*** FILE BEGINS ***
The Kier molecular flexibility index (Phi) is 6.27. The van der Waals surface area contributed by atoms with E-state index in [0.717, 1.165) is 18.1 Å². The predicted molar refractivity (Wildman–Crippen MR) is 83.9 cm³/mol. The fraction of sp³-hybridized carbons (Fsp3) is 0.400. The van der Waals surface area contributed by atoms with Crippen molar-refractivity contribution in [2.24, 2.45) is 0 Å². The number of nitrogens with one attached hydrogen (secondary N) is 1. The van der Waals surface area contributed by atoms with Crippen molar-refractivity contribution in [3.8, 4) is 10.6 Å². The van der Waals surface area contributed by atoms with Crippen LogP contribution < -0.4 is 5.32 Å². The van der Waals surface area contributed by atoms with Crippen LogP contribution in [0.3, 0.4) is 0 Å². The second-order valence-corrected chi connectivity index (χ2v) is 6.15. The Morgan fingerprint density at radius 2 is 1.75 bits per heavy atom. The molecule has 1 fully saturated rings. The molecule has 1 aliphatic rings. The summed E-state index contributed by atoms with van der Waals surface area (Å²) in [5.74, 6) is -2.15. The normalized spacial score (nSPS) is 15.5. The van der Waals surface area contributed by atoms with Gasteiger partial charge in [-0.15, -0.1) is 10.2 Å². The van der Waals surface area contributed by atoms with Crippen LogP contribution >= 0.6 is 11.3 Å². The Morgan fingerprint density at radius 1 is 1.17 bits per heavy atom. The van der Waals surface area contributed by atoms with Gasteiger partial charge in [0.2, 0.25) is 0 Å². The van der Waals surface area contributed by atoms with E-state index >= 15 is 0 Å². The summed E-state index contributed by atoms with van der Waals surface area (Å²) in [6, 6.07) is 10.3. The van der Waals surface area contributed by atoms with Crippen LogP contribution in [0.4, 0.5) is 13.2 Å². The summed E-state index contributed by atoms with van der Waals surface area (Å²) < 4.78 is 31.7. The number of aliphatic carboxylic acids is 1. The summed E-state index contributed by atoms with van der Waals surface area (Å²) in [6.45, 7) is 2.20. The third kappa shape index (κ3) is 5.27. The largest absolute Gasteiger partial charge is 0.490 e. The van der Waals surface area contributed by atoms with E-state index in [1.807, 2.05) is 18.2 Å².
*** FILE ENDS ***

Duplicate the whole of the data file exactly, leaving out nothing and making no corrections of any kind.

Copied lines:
The Kier molecular flexibility index (Phi) is 6.27. The van der Waals surface area contributed by atoms with E-state index in [0.717, 1.165) is 18.1 Å². The predicted molar refractivity (Wildman–Crippen MR) is 83.9 cm³/mol. The fraction of sp³-hybridized carbons (Fsp3) is 0.400. The van der Waals surface area contributed by atoms with Crippen molar-refractivity contribution in [2.24, 2.45) is 0 Å². The number of nitrogens with one attached hydrogen (secondary N) is 1. The van der Waals surface area contributed by atoms with Crippen molar-refractivity contribution in [3.8, 4) is 10.6 Å². The van der Waals surface area contributed by atoms with Crippen LogP contribution < -0.4 is 5.32 Å². The van der Waals surface area contributed by atoms with Crippen LogP contribution in [0.3, 0.4) is 0 Å². The second-order valence-corrected chi connectivity index (χ2v) is 6.15. The Morgan fingerprint density at radius 2 is 1.75 bits per heavy atom. The molecule has 1 fully saturated rings. The molecule has 1 aliphatic rings. The summed E-state index contributed by atoms with van der Waals surface area (Å²) in [5.74, 6) is -2.15. The normalized spacial score (nSPS) is 15.5. The van der Waals surface area contributed by atoms with Gasteiger partial charge in [-0.15, -0.1) is 10.2 Å². The van der Waals surface area contributed by atoms with Crippen LogP contribution >= 0.6 is 11.3 Å². The Morgan fingerprint density at radius 1 is 1.17 bits per heavy atom. The van der Waals surface area contributed by atoms with Gasteiger partial charge in [0.2, 0.25) is 0 Å². The van der Waals surface area contributed by atoms with E-state index >= 15 is 0 Å². The summed E-state index contributed by atoms with van der Waals surface area (Å²) in [6, 6.07) is 10.3. The van der Waals surface area contributed by atoms with Crippen LogP contribution in [0.4, 0.5) is 13.2 Å². The summed E-state index contributed by atoms with van der Waals surface area (Å²) < 4.78 is 31.7. The number of aliphatic carboxylic acids is 1. The summed E-state index contributed by atoms with van der Waals surface area (Å²) in [6.45, 7) is 2.20. The third kappa shape index (κ3) is 5.27. The largest absolute Gasteiger partial charge is 0.490 e. The van der Waals surface area contributed by atoms with E-state index in [1.807, 2.05) is 18.2 Å².